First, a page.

Functional Ceramics Group

About the Group

We are the Functional Ceramics Group in the Department of Metallurgical and Materials Engineering at the Colorado School of Mines, led by Prof. Geoff Brennecka. We work on the fabrication, characterization, and analysis of functional ceramics, primarily advanced dielectrics, ferroelectrics, and piezoelectrics. Check out our Capabilities page for more details, but in general, we make samples via sputtering, chemical solution deposition, and/or any number of powder-based ceramic processing approaches including tape casting and 3d printing. We use a suite of chemical and structural characterization techniques as well as a variety of electrical measurement and analysis tools, both commercial and home-built, to understand fundamental structure-processing-property relationships.

What are Functional Ceramics?

We define functional ceramics as the types of advanced dielectrics, ferroelectrics, piezoelectrics, and related materials whose combined (and often coupled) properties allow them to perform single or multiple functions that other materials simple cannot. Our research focuses primarily on materials that do something interesting in the presence of an electric field, but we are interested in just about anything that has to do with the integration, processing, use, or characterization of ceramics (inorganic, non-metallic solids).

At their most basic, dielectrics are materials that don't conduct electricity, in other words, insulators. Nothing is a perfect insulator, though, and there are many additional functions that dielectrics can perform, ranging from storing charge, energy, and/or information to pulse shaping, filtering, converting,amplifying, rectifying, and just about any other modification you can think of to an electrical or optical signal.  Since many ceramics are highly ionic, we are also very interested not only in the effects of our materials on electrical signals but also the effects of electric fields on the materials themselves. This applies during processing (e.g., field-assisted sintering) as well as during operation (e.g., effects of defect chemistry on loss mechanisms, ageing and degradation, and related phenomena). In addition to the behavior of dielectics, we are interested integrating them with materials and processes that will enable them to perform the desired function(s) under desired (and often challenging) operating environments without costing an arm and a leg.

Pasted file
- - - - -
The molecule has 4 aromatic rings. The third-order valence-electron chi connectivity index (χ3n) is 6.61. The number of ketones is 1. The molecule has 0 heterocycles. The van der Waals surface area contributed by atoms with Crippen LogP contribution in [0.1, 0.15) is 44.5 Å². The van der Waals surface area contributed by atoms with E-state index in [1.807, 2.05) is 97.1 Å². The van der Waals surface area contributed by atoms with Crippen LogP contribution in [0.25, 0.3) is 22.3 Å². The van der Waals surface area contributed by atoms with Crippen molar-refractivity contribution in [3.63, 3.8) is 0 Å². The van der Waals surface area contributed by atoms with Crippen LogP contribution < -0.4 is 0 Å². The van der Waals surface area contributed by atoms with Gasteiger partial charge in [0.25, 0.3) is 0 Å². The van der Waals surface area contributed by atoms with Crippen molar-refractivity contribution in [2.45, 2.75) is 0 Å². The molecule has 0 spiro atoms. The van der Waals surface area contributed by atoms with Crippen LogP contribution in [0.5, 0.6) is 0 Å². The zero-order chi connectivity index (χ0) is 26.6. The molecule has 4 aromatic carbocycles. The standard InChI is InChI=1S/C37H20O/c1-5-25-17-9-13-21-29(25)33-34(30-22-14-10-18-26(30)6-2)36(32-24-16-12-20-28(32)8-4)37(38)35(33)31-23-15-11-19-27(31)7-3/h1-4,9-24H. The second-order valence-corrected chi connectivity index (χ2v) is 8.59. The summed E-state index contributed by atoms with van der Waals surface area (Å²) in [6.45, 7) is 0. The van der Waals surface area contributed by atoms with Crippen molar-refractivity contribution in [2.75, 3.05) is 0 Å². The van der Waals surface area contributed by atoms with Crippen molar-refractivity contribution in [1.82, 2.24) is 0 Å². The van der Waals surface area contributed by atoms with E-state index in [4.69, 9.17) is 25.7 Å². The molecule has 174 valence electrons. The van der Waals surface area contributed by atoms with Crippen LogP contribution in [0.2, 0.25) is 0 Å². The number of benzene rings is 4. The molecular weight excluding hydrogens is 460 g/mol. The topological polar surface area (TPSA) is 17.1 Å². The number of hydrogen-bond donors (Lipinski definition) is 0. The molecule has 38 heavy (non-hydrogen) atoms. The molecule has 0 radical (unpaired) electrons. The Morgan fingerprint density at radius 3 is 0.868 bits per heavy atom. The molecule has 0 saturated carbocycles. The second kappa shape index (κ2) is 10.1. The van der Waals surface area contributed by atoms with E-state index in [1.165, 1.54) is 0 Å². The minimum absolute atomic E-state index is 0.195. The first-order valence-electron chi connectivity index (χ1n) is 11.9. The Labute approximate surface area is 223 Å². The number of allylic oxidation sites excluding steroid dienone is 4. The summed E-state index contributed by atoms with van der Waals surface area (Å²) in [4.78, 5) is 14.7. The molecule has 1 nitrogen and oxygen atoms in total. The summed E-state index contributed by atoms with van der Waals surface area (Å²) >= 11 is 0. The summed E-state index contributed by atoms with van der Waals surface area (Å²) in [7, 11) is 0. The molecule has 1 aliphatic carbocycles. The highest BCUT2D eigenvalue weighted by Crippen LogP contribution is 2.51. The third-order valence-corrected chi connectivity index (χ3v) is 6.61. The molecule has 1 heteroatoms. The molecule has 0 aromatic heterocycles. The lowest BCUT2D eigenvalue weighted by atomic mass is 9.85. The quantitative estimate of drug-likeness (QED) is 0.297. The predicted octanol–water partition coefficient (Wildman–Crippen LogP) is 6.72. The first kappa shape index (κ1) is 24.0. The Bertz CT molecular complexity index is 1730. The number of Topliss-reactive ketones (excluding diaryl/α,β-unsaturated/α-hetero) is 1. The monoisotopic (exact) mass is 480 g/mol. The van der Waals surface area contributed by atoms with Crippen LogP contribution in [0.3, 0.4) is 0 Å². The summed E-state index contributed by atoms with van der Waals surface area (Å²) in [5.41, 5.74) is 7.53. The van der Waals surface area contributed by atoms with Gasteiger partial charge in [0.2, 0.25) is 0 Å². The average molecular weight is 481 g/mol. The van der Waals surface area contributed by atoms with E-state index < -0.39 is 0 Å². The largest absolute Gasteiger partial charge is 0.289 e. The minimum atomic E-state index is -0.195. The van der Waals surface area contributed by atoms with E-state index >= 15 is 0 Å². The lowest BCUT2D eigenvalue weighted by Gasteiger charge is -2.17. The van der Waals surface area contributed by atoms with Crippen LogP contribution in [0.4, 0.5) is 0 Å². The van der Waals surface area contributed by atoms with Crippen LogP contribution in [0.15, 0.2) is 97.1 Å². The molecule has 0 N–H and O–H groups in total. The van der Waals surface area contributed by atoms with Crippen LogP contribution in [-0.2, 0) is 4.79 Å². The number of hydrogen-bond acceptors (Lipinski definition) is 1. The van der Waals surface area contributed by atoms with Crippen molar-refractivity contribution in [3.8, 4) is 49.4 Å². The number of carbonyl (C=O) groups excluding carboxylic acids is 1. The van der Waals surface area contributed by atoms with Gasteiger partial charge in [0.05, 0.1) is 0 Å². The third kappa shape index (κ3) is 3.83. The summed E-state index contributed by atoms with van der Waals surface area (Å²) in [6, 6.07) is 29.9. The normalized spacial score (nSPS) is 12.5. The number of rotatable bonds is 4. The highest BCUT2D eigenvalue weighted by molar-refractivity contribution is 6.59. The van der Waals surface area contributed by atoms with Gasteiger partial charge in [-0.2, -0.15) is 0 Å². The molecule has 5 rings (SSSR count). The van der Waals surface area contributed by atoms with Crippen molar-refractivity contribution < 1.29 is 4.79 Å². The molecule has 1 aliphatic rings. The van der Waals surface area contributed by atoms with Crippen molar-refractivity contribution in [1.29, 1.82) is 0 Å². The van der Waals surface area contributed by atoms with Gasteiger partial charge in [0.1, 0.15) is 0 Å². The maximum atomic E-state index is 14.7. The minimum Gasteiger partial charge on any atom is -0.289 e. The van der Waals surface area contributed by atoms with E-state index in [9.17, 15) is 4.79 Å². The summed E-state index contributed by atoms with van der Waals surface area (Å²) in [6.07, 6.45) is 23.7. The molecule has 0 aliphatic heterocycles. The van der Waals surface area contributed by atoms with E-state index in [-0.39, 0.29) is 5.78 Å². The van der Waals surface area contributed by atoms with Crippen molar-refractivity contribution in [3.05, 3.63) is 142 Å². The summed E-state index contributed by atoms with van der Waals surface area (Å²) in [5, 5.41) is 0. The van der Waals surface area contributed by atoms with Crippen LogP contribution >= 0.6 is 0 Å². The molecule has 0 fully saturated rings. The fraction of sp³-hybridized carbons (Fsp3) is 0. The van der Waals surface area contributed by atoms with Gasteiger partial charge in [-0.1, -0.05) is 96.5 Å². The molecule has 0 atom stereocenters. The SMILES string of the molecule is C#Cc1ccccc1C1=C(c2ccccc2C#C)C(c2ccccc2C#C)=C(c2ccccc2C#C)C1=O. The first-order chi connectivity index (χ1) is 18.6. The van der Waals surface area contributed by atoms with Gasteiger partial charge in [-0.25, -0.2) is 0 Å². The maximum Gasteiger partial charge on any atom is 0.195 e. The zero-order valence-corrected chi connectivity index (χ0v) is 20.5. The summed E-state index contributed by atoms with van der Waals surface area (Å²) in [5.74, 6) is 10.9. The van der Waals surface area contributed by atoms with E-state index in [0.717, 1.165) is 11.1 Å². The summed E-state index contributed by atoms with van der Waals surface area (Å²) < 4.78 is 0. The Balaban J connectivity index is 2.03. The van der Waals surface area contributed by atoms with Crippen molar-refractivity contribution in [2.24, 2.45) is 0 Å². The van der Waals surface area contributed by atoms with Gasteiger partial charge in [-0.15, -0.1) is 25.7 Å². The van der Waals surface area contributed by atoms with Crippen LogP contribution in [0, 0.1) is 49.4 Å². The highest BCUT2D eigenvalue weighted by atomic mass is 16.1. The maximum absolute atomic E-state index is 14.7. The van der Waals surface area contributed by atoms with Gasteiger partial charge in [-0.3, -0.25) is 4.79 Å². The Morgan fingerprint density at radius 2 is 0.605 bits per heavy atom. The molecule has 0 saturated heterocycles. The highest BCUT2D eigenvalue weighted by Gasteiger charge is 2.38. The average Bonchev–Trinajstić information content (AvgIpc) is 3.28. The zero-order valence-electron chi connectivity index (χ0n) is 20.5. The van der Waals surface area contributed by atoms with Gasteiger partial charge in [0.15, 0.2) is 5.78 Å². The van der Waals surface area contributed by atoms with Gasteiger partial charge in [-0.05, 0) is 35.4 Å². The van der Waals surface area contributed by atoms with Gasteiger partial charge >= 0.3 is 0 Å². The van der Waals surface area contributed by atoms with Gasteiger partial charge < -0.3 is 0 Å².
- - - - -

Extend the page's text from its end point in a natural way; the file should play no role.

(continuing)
Piezo schematicPiezoelectrics are materials that lack a center of symmetry in their crystallographic unit cells such that when a stress is applied to the crystal, the ions displace in a way that leads to a net separation of positive and negative charge centers. This means that not only can the material convert mechanical energy to electrical energy (e.g., stress --> charge), it can also do the converse (e.g., electric field --> strain). An excellent resource for learning more about piezoelectrics is LearnPiezo.

Ferroelectrics are a subset of piezoelectrics (in other words, all ferroelectrics are piezoelectric, but not all piezoelectrics are ferroelectric) that possess a spontaneous polarization at the unit cell level which can be reoriented by application of an electric field. This further increases the various FUNctions that these materials can perform. One of our primary research thrusts is to better understand the dynamic response(s) of ferroelectric materials during this polzarization reorientation (aka switching) process. In fact, better understanding the dynamic responses of all sorts of dielectrics in the presence of electric fields over time frames from nanoseconds to decades is an overarching goal of our group.

 

 

 

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Last Updated: 10/22/2016 18:15:17